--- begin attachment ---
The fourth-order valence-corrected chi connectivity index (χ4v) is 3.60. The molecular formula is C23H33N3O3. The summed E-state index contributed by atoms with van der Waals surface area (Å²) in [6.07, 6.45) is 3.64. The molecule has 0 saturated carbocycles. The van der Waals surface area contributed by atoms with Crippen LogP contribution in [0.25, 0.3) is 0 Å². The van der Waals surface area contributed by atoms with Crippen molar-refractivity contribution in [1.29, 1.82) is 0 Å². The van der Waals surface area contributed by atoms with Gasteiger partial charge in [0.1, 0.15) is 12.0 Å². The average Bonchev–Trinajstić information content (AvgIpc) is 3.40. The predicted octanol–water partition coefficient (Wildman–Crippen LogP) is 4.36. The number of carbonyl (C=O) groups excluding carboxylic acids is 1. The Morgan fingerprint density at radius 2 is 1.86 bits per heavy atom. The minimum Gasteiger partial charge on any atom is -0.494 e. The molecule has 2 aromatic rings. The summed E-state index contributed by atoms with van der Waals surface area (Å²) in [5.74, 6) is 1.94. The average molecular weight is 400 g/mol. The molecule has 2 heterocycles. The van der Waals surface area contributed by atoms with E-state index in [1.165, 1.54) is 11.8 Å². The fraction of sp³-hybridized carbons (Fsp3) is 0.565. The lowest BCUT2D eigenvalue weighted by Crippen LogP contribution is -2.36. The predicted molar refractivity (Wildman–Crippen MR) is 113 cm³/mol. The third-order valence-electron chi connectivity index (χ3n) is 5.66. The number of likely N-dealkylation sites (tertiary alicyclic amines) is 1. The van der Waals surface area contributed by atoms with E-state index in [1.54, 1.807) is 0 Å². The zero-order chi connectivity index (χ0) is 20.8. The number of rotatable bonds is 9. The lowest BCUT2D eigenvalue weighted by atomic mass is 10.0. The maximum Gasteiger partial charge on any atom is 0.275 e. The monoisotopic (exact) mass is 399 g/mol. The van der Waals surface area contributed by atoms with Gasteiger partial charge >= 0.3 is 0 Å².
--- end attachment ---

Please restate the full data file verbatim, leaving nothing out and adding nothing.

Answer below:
The fourth-order valence-corrected chi connectivity index (χ4v) is 3.60. The molecular formula is C23H33N3O3. The summed E-state index contributed by atoms with van der Waals surface area (Å²) in [6.07, 6.45) is 3.64. The molecule has 0 saturated carbocycles. The van der Waals surface area contributed by atoms with Crippen LogP contribution in [0.25, 0.3) is 0 Å². The van der Waals surface area contributed by atoms with Crippen molar-refractivity contribution in [1.29, 1.82) is 0 Å². The van der Waals surface area contributed by atoms with Gasteiger partial charge in [0.1, 0.15) is 12.0 Å². The average Bonchev–Trinajstić information content (AvgIpc) is 3.40. The predicted octanol–water partition coefficient (Wildman–Crippen LogP) is 4.36. The number of carbonyl (C=O) groups excluding carboxylic acids is 1. The Morgan fingerprint density at radius 2 is 1.86 bits per heavy atom. The minimum Gasteiger partial charge on any atom is -0.494 e. The molecule has 2 aromatic rings. The summed E-state index contributed by atoms with van der Waals surface area (Å²) in [5.74, 6) is 1.94. The average molecular weight is 400 g/mol. The molecule has 2 heterocycles. The van der Waals surface area contributed by atoms with E-state index in [1.165, 1.54) is 11.8 Å². The fraction of sp³-hybridized carbons (Fsp3) is 0.565. The lowest BCUT2D eigenvalue weighted by Crippen LogP contribution is -2.36. The predicted molar refractivity (Wildman–Crippen MR) is 113 cm³/mol. The third-order valence-electron chi connectivity index (χ3n) is 5.66. The number of likely N-dealkylation sites (tertiary alicyclic amines) is 1. The van der Waals surface area contributed by atoms with E-state index in [1.54, 1.807) is 0 Å². The zero-order chi connectivity index (χ0) is 20.8. The number of rotatable bonds is 9. The lowest BCUT2D eigenvalue weighted by atomic mass is 10.0. The maximum Gasteiger partial charge on any atom is 0.275 e. The monoisotopic (exact) mass is 399 g/mol. The van der Waals surface area contributed by atoms with Gasteiger partial charge >= 0.3 is 0 Å².